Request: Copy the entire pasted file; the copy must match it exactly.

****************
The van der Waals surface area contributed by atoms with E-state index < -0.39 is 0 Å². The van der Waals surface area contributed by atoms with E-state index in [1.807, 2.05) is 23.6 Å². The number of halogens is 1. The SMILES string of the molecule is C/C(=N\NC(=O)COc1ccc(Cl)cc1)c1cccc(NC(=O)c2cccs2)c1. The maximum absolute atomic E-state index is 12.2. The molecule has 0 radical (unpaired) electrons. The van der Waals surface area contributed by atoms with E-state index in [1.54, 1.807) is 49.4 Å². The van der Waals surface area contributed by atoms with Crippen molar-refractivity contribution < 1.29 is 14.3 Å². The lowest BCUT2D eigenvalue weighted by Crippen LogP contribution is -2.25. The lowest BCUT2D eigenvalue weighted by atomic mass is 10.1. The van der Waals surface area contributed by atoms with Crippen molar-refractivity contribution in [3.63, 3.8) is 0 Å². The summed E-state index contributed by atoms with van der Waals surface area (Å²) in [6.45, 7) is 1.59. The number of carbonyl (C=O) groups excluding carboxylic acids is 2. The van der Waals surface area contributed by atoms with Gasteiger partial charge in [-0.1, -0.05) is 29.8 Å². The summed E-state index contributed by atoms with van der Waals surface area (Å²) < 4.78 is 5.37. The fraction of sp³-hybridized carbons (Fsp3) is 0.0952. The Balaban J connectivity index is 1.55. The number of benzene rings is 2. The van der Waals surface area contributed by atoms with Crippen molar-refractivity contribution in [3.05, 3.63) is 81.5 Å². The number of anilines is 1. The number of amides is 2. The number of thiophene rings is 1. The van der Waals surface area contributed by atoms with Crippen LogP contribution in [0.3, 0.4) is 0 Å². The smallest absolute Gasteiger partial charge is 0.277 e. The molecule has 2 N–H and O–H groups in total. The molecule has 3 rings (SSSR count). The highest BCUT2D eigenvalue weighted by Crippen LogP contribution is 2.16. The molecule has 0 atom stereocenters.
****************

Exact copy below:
The van der Waals surface area contributed by atoms with E-state index < -0.39 is 0 Å². The van der Waals surface area contributed by atoms with E-state index in [1.807, 2.05) is 23.6 Å². The number of halogens is 1. The SMILES string of the molecule is C/C(=N\NC(=O)COc1ccc(Cl)cc1)c1cccc(NC(=O)c2cccs2)c1. The maximum absolute atomic E-state index is 12.2. The molecule has 0 radical (unpaired) electrons. The van der Waals surface area contributed by atoms with E-state index in [1.54, 1.807) is 49.4 Å². The van der Waals surface area contributed by atoms with Crippen molar-refractivity contribution < 1.29 is 14.3 Å². The lowest BCUT2D eigenvalue weighted by Crippen LogP contribution is -2.25. The lowest BCUT2D eigenvalue weighted by atomic mass is 10.1. The van der Waals surface area contributed by atoms with Crippen molar-refractivity contribution in [3.63, 3.8) is 0 Å². The summed E-state index contributed by atoms with van der Waals surface area (Å²) in [6.45, 7) is 1.59. The number of carbonyl (C=O) groups excluding carboxylic acids is 2. The van der Waals surface area contributed by atoms with Gasteiger partial charge in [-0.1, -0.05) is 29.8 Å². The summed E-state index contributed by atoms with van der Waals surface area (Å²) < 4.78 is 5.37. The fraction of sp³-hybridized carbons (Fsp3) is 0.0952. The Balaban J connectivity index is 1.55. The number of benzene rings is 2. The van der Waals surface area contributed by atoms with Crippen molar-refractivity contribution in [3.05, 3.63) is 81.5 Å². The number of anilines is 1. The number of amides is 2. The number of thiophene rings is 1. The van der Waals surface area contributed by atoms with Crippen LogP contribution in [0.3, 0.4) is 0 Å². The smallest absolute Gasteiger partial charge is 0.277 e. The molecule has 2 N–H and O–H groups in total. The molecule has 3 rings (SSSR count). The highest BCUT2D eigenvalue weighted by Crippen LogP contribution is 2.16. The molecule has 0 atom stereocenters.